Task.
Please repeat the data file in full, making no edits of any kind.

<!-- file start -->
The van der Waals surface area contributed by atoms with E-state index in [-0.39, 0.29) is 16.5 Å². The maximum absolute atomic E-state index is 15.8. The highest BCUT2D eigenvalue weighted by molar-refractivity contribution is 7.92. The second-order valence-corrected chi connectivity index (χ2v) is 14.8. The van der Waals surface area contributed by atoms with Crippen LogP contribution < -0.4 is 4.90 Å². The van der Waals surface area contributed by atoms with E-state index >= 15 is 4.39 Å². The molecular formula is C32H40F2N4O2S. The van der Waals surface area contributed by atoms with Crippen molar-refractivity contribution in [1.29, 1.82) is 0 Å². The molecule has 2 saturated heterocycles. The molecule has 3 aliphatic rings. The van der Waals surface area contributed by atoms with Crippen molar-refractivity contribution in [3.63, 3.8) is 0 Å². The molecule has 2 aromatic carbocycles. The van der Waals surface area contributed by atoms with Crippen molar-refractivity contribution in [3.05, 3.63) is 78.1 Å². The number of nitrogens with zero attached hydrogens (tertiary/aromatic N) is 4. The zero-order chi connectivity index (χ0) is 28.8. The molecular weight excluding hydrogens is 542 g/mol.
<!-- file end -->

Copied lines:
The van der Waals surface area contributed by atoms with E-state index in [-0.39, 0.29) is 16.5 Å². The maximum absolute atomic E-state index is 15.8. The highest BCUT2D eigenvalue weighted by molar-refractivity contribution is 7.92. The second-order valence-corrected chi connectivity index (χ2v) is 14.8. The van der Waals surface area contributed by atoms with Crippen LogP contribution < -0.4 is 4.90 Å². The van der Waals surface area contributed by atoms with E-state index >= 15 is 4.39 Å². The molecular formula is C32H40F2N4O2S. The van der Waals surface area contributed by atoms with Crippen molar-refractivity contribution in [1.29, 1.82) is 0 Å². The molecule has 2 saturated heterocycles. The molecule has 3 aliphatic rings. The van der Waals surface area contributed by atoms with Crippen molar-refractivity contribution in [3.63, 3.8) is 0 Å². The molecule has 2 aromatic carbocycles. The van der Waals surface area contributed by atoms with Crippen molar-refractivity contribution in [3.05, 3.63) is 78.1 Å². The number of nitrogens with zero attached hydrogens (tertiary/aromatic N) is 4. The zero-order chi connectivity index (χ0) is 28.8. The molecular weight excluding hydrogens is 542 g/mol.